For whatever reason, maybe because I mouthed off to him earlier, I don't know, but he only collected from one or two people before walking back to where I was. He saw that I did not have a wallet or anything waiting for him and while standing over me, pulled my leather jacket and shirt up to take my wallet from my back pocket. That is when he found my Milt Sparks IWB holster, now devoid of a firearm. He said something to the effect of "Well well well, what do we have here? Where's the gun?" I told him I didn't have it on me. He repeated the question and said that I wouldn't have a holster if there was no gun. I swore that I didn't have it on me and that I'd left it in my vehicle since I might have a drink or two while I was there. He didn't believe me and told me to get up. He decided to assist me by grabbing onto my jacked with his left hand and pull me up. As I pushed myself up as well, I slid my hands under my chest to grab my pistol.
When he pulled me up, he was at my 5 O'clock position. I was still trying to keep him from seeing my gun until I was able to turn into him, so when I came up, I basically had my right hand (holding the pistol) tight to my stomach/chest with the muzzle pointed in the direction of my left shoulder. I don't know why I did that, except to conceal it and maybe so he couldn't take it away from me. I started turning to my right, into him, flipping the safety at some point along the way. He either saw the gun or heard the safety click as I had turned into him enough for him to be at my 3 O'clock and shoved his revolver inside my open jacket against my stomach and fired the first round. Luckily, his angle was off and it only grazed my stomach. Unluckily, I had my left hand tucked against my left side and the round passed through my palm and out the base of my thumb at my wrist.
I continued turning toward him while lowering my pistol to return fire, which evidently put the right hand directly in the line of fire as he squeezed off another round. I can only assume that my hand blocked the shot from hitting my stomach or chest as we were practically face to face at that point. It took me just a second to recover and he started retreating toward the door, backing away from me and shooting. I got two shots off as he was backing away, both missing him. I had the little problem with the next round not going off, thinking I had a jam, I ducked behind the table to clear the gun and yelled for everyone to stay down. I looked down and saw how bad my hands were as I cleared the round out, and stood back up to continue fire. (Looking back on it, I think I realized that I wasn't getting a good grip due to the screwed up hand and neglected to engage the grip safety) He had his back to the door by now and we exchanged a couple more shots (which is when I scored my hit and near miss) until his revolver hit on spent rounds. I will NEVER forget that. There were three clicks. He realized he was out of ammo and was out the door before I could get another shot off. Even in the heat of the moment, I did not attempt to shoot him in the back or pursue him.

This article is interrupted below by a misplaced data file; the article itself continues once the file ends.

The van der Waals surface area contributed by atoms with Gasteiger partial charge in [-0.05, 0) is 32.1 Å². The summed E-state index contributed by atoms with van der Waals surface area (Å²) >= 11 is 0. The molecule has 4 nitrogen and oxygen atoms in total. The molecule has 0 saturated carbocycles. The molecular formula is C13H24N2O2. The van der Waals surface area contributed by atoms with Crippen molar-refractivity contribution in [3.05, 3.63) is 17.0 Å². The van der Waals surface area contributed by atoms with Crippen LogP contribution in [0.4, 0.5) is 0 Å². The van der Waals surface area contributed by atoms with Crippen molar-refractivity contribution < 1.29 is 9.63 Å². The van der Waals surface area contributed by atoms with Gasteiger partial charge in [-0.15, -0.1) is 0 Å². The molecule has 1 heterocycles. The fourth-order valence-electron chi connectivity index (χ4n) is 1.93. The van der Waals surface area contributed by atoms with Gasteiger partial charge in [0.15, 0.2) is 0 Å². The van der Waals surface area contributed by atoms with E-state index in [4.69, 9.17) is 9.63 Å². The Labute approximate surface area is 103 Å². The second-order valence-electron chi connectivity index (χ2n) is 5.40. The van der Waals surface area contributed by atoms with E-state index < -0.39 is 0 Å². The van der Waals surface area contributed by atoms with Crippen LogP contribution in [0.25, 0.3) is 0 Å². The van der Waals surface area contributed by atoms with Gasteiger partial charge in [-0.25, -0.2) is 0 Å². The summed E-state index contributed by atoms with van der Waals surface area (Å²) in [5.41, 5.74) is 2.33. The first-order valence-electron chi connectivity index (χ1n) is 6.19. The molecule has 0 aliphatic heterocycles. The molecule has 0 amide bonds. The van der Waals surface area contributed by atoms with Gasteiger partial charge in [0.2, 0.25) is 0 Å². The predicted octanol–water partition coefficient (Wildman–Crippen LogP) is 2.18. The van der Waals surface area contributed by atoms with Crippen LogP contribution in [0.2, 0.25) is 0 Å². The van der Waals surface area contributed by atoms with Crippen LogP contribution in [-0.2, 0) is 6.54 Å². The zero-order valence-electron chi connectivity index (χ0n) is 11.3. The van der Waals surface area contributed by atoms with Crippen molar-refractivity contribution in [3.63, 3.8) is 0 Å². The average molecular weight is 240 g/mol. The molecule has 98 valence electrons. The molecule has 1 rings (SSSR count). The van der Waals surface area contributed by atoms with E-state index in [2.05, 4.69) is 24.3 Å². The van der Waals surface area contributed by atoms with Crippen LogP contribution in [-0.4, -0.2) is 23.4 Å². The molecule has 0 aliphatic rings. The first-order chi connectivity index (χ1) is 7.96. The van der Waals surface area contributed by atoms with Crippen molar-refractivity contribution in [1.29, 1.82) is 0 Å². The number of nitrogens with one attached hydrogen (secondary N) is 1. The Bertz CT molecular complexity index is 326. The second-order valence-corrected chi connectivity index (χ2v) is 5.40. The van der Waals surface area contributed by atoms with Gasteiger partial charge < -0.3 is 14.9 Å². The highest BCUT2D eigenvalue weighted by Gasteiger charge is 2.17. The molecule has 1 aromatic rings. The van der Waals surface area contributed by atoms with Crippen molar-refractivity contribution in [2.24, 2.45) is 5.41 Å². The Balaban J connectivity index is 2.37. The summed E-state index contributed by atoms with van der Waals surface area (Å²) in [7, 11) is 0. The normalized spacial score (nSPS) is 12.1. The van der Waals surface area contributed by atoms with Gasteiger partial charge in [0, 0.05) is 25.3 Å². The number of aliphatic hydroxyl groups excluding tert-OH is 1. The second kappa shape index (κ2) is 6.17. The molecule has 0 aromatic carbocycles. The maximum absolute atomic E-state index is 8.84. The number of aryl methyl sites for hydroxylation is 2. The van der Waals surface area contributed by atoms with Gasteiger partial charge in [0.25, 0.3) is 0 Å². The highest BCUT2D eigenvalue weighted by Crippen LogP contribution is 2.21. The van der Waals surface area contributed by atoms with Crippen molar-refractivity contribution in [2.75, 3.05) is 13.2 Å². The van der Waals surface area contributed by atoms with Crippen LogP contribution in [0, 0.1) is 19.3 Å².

I don't know how I retained the gun after being hit in the strong hand, just as I don't know how I made my hands work to clear the round. I just did. It was a combination of adrenaline, survival instinct and the grace of God. I was completely on automatic. The threat was still there and I couldn't stop until it was gone. One of the other guys finally jumped up after the BG went out the door and locked it so he couldn't reload and come back in. I remember seeing him lock the door and finally sat down on the floor, laid my gun down and started looking at the blood pouring out of my hands. A few of the other guys came over to help me and apply pressure to the wounds while another called 911. I made them repeat to me a few times that everyone else was ok and that no one else had been hit. One of the guys that had been there, told me that it was almost scary how lucid and calm that I stayed the entire time while we waited for the ambulance to arrive. It was also discovered at this time that I'd been shot right above my left pectoral muscle. I don't even recall when that happened.
I'm probably repeating myself from the other posts I've made, in saying this, but it was very surreal and real all rolled into one at the same time. In reality, the whole exchange from the first shot probably didn't last more than 30-40 seconds. I'm only saying that long because of the time I took clearing the chamber. It may have still been less than that. From start to finish, meaning when the guy showed up outside to the time when he left took almost exactly 7 minutes.
There you have it. If you've got questions, I'll do my best to answer them. I didn't post this to be a look at me or I'm a bad ass or anything else. I just thought that if anyone could benefit in even the smallest way from my incident and possibly help, then I would like to turn a shitty encounter into a positive thing.
God Bless you all and thank you so much for the support that you've shown me and my family since this first happened. I couldn't ask for a better group of people to call my extended family and friends.
ETA Link to original thread with pics, etc. http://www.ar15.com/forums/topic.html?b=1&f=5&t=984615